Tuesday, October 18, 2016

Nate Parker's The Birth of a Nation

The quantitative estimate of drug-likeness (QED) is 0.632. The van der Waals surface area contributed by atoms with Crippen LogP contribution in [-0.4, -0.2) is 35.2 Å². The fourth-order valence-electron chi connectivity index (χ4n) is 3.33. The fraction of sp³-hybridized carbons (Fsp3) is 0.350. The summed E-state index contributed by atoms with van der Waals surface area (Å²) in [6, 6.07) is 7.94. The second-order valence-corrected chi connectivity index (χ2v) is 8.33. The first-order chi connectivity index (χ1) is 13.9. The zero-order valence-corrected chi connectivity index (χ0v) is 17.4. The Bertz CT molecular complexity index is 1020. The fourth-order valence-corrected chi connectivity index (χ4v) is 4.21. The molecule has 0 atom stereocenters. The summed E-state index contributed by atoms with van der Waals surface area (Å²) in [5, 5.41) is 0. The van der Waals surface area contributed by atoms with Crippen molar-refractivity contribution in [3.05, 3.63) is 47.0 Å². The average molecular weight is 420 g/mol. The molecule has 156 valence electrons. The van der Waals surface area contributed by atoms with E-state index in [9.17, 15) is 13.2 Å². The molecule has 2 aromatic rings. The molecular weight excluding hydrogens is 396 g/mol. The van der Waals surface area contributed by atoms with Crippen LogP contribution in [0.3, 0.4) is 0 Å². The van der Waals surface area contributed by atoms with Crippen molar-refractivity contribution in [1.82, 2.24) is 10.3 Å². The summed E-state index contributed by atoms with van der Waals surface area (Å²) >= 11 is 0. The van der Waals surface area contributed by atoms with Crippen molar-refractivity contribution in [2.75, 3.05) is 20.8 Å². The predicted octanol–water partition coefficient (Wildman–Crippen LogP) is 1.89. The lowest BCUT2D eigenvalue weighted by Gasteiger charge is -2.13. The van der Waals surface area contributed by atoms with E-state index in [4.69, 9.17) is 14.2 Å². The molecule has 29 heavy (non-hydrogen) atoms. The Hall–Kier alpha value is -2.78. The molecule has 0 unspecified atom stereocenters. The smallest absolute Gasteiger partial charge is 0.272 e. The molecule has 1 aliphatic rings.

It’s somewhat disconcerting that Nate Parker chose to name his film after D.W. Griffith’s The Birth of a Nation (1915), since the work of the great silent film director was itself filled with racist stereotypes. Despite its innovations and technical virtuosity, the Griffith masterpiece treats history in a far different light then Parker did Nat Turner’s rebellion. But as has been reported The Birth of Nation is rife with its own controversies. The film's release has been overshadowed by the director’s unremorseful attitude about his potential involvement in the rape of a Penn State student back in l999. He was acquitted of the charges, but the victim subsequently committed suicide. There had been an out of court settlement between the victim of the assault and the university for $17, 500. Ironically the amount Parker received for distribution rights from Fox Searchlight for the movie was $17,500,000, a record for a film exhibited at Sundance. There are further complications in that the film’s depiction of the rape of Nat Turner’s wife has been attacked as being historically inaccurate. When the Variety story broke in which Nate Parker’s past was revealed, his fortunes seemed to turn overnight. From being at the lionized, he became a pariah. He was abandoned by celebrities like Spike Lee, who had previously trumpeted his cause. The film has done poorly at the box office. Still there are lots of directors who have had to deal with controversy and scandal, most prominently Roman Polanski and Woody Allen. So is it possible to give the film and its director a fair shake while at the same time sympathizing with all the victims, on screen and off? Is the director like the character he portrays the victim of a lynching (albeit of another's kind) and one that's the product of the current climate, in which the attempt to protect victims of rape, inadvertently ends up producing its own set of injustices? All of the controversy surrounding The Birth of a Nation irremediably affects one's view, even as you sit anonymously in a darkened auditorium. However, all this said, and trying to take the film on its own merits, it’s hard to see what all the fanfare was initially about. Parker is a one man show. He wrote directed and started in the film and there were probably those who regard or regarded him as a new infant terrible, our generation's answer to Orson Welles. But the film  is an almost straightforward piece of historical hagiography with paper thin melodramatic characters. If you expected something esthetically ambitious with brilliant narrative disquisition and a complex cinematic style to match, you may find  yourself disappointed. The Birth of a Nation has been subsumed and finally drowned by in its own controversy, but some of  the lack of buoyancy may also reside in its own stilted and somewhat narrow design.

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